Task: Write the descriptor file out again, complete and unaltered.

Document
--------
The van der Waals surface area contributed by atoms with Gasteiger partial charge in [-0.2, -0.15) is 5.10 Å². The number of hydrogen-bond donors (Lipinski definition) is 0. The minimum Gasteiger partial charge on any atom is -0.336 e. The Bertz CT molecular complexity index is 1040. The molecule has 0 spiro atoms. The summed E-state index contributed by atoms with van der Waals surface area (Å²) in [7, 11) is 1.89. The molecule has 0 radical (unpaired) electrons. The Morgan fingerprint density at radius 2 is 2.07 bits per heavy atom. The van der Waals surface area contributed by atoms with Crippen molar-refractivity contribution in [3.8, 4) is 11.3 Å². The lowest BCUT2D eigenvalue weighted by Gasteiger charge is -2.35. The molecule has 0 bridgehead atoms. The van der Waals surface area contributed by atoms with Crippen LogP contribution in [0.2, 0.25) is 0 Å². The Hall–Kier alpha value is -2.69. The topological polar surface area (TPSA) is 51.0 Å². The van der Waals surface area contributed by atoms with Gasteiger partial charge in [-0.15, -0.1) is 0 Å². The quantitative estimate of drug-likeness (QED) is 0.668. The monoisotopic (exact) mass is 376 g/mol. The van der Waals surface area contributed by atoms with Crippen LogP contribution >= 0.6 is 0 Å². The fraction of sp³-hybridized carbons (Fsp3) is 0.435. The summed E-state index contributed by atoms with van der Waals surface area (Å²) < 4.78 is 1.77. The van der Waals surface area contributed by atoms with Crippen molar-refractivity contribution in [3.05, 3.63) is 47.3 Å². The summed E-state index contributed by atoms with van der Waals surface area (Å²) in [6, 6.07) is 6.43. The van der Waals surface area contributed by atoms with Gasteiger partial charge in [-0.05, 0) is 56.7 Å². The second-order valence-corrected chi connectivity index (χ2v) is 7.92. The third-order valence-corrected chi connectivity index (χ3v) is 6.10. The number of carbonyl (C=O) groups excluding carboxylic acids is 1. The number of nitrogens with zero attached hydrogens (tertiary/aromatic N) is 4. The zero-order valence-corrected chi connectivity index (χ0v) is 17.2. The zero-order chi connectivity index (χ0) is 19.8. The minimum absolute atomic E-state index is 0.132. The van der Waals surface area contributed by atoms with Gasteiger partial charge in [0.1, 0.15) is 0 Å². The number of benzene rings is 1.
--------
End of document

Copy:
The van der Waals surface area contributed by atoms with Gasteiger partial charge in [-0.2, -0.15) is 5.10 Å². The number of hydrogen-bond donors (Lipinski definition) is 0. The minimum Gasteiger partial charge on any atom is -0.336 e. The Bertz CT molecular complexity index is 1040. The molecule has 0 spiro atoms. The summed E-state index contributed by atoms with van der Waals surface area (Å²) in [7, 11) is 1.89. The molecule has 0 radical (unpaired) electrons. The Morgan fingerprint density at radius 2 is 2.07 bits per heavy atom. The van der Waals surface area contributed by atoms with Crippen molar-refractivity contribution in [3.8, 4) is 11.3 Å². The lowest BCUT2D eigenvalue weighted by Gasteiger charge is -2.35. The molecule has 0 bridgehead atoms. The van der Waals surface area contributed by atoms with Crippen LogP contribution in [0.2, 0.25) is 0 Å². The Hall–Kier alpha value is -2.69. The topological polar surface area (TPSA) is 51.0 Å². The van der Waals surface area contributed by atoms with Gasteiger partial charge in [-0.15, -0.1) is 0 Å². The quantitative estimate of drug-likeness (QED) is 0.668. The monoisotopic (exact) mass is 376 g/mol. The van der Waals surface area contributed by atoms with Crippen LogP contribution >= 0.6 is 0 Å². The fraction of sp³-hybridized carbons (Fsp3) is 0.435. The summed E-state index contributed by atoms with van der Waals surface area (Å²) < 4.78 is 1.77. The van der Waals surface area contributed by atoms with Crippen molar-refractivity contribution in [3.05, 3.63) is 47.3 Å². The summed E-state index contributed by atoms with van der Waals surface area (Å²) in [6, 6.07) is 6.43. The van der Waals surface area contributed by atoms with Gasteiger partial charge in [-0.05, 0) is 56.7 Å². The second-order valence-corrected chi connectivity index (χ2v) is 7.92. The third-order valence-corrected chi connectivity index (χ3v) is 6.10. The number of carbonyl (C=O) groups excluding carboxylic acids is 1. The number of nitrogens with zero attached hydrogens (tertiary/aromatic N) is 4. The zero-order valence-corrected chi connectivity index (χ0v) is 17.2. The zero-order chi connectivity index (χ0) is 19.8. The minimum absolute atomic E-state index is 0.132. The van der Waals surface area contributed by atoms with Gasteiger partial charge in [0.1, 0.15) is 0 Å². The number of benzene rings is 1.